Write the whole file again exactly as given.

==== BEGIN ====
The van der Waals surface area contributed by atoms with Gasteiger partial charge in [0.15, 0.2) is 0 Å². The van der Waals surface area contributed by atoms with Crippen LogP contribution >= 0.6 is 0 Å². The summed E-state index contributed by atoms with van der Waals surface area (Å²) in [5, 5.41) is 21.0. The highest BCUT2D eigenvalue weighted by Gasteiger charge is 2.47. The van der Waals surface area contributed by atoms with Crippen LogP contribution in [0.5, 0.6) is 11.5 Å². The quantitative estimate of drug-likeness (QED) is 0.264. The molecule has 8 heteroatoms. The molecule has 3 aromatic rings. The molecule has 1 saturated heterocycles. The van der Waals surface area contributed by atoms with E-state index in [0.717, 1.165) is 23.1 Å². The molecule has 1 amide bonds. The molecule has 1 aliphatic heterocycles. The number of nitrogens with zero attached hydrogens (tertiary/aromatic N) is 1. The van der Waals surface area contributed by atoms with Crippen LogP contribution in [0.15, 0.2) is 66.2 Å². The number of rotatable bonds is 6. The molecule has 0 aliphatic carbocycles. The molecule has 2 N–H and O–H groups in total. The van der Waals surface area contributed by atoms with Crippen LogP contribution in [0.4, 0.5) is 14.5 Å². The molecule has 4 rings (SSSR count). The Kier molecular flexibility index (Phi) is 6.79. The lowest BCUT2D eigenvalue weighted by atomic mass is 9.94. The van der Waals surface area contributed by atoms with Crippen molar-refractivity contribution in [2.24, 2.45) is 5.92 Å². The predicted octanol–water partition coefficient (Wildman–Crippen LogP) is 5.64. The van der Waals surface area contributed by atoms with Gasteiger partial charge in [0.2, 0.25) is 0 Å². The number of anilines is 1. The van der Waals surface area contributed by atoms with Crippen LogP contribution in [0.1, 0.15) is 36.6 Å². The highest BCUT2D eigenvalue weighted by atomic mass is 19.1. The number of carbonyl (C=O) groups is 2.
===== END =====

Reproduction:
The van der Waals surface area contributed by atoms with Gasteiger partial charge in [0.15, 0.2) is 0 Å². The van der Waals surface area contributed by atoms with Crippen LogP contribution >= 0.6 is 0 Å². The summed E-state index contributed by atoms with van der Waals surface area (Å²) in [5, 5.41) is 21.0. The highest BCUT2D eigenvalue weighted by Gasteiger charge is 2.47. The van der Waals surface area contributed by atoms with Crippen LogP contribution in [0.5, 0.6) is 11.5 Å². The quantitative estimate of drug-likeness (QED) is 0.264. The molecule has 8 heteroatoms. The molecule has 3 aromatic rings. The molecule has 1 saturated heterocycles. The van der Waals surface area contributed by atoms with E-state index in [0.717, 1.165) is 23.1 Å². The molecule has 1 amide bonds. The molecule has 1 aliphatic heterocycles. The number of nitrogens with zero attached hydrogens (tertiary/aromatic N) is 1. The van der Waals surface area contributed by atoms with Crippen LogP contribution in [0.15, 0.2) is 66.2 Å². The number of rotatable bonds is 6. The molecule has 0 aliphatic carbocycles. The molecule has 2 N–H and O–H groups in total. The van der Waals surface area contributed by atoms with Crippen LogP contribution in [0.4, 0.5) is 14.5 Å². The molecule has 4 rings (SSSR count). The Kier molecular flexibility index (Phi) is 6.79. The lowest BCUT2D eigenvalue weighted by atomic mass is 9.94. The van der Waals surface area contributed by atoms with Crippen molar-refractivity contribution in [2.24, 2.45) is 5.92 Å². The predicted octanol–water partition coefficient (Wildman–Crippen LogP) is 5.64. The van der Waals surface area contributed by atoms with Gasteiger partial charge in [0.2, 0.25) is 0 Å². The number of anilines is 1. The van der Waals surface area contributed by atoms with Crippen LogP contribution in [0.1, 0.15) is 36.6 Å². The highest BCUT2D eigenvalue weighted by atomic mass is 19.1. The number of carbonyl (C=O) groups is 2.